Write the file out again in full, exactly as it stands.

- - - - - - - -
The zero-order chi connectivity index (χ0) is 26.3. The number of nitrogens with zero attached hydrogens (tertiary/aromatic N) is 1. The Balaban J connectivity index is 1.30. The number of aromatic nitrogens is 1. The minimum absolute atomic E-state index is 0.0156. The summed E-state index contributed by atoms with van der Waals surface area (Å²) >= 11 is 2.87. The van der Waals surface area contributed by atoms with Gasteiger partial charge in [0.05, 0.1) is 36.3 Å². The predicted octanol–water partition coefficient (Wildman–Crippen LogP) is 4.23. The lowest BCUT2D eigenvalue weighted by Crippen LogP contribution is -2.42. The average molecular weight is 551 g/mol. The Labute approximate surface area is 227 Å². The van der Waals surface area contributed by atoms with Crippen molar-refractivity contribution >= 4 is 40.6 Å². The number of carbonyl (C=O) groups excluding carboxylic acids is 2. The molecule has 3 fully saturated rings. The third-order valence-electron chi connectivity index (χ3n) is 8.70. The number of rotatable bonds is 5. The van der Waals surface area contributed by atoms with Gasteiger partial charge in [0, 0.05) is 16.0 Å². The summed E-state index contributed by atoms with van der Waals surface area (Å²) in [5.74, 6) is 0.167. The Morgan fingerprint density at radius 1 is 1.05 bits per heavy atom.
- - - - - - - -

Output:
The zero-order chi connectivity index (χ0) is 26.3. The number of nitrogens with zero attached hydrogens (tertiary/aromatic N) is 1. The Balaban J connectivity index is 1.30. The number of aromatic nitrogens is 1. The minimum absolute atomic E-state index is 0.0156. The summed E-state index contributed by atoms with van der Waals surface area (Å²) >= 11 is 2.87. The van der Waals surface area contributed by atoms with Gasteiger partial charge in [0.05, 0.1) is 36.3 Å². The predicted octanol–water partition coefficient (Wildman–Crippen LogP) is 4.23. The lowest BCUT2D eigenvalue weighted by Crippen LogP contribution is -2.42. The average molecular weight is 551 g/mol. The Labute approximate surface area is 227 Å². The van der Waals surface area contributed by atoms with Crippen molar-refractivity contribution >= 4 is 40.6 Å². The number of carbonyl (C=O) groups excluding carboxylic acids is 2. The molecule has 3 fully saturated rings. The third-order valence-electron chi connectivity index (χ3n) is 8.70. The number of rotatable bonds is 5. The van der Waals surface area contributed by atoms with Gasteiger partial charge in [0, 0.05) is 16.0 Å². The summed E-state index contributed by atoms with van der Waals surface area (Å²) in [5.74, 6) is 0.167. The Morgan fingerprint density at radius 1 is 1.05 bits per heavy atom.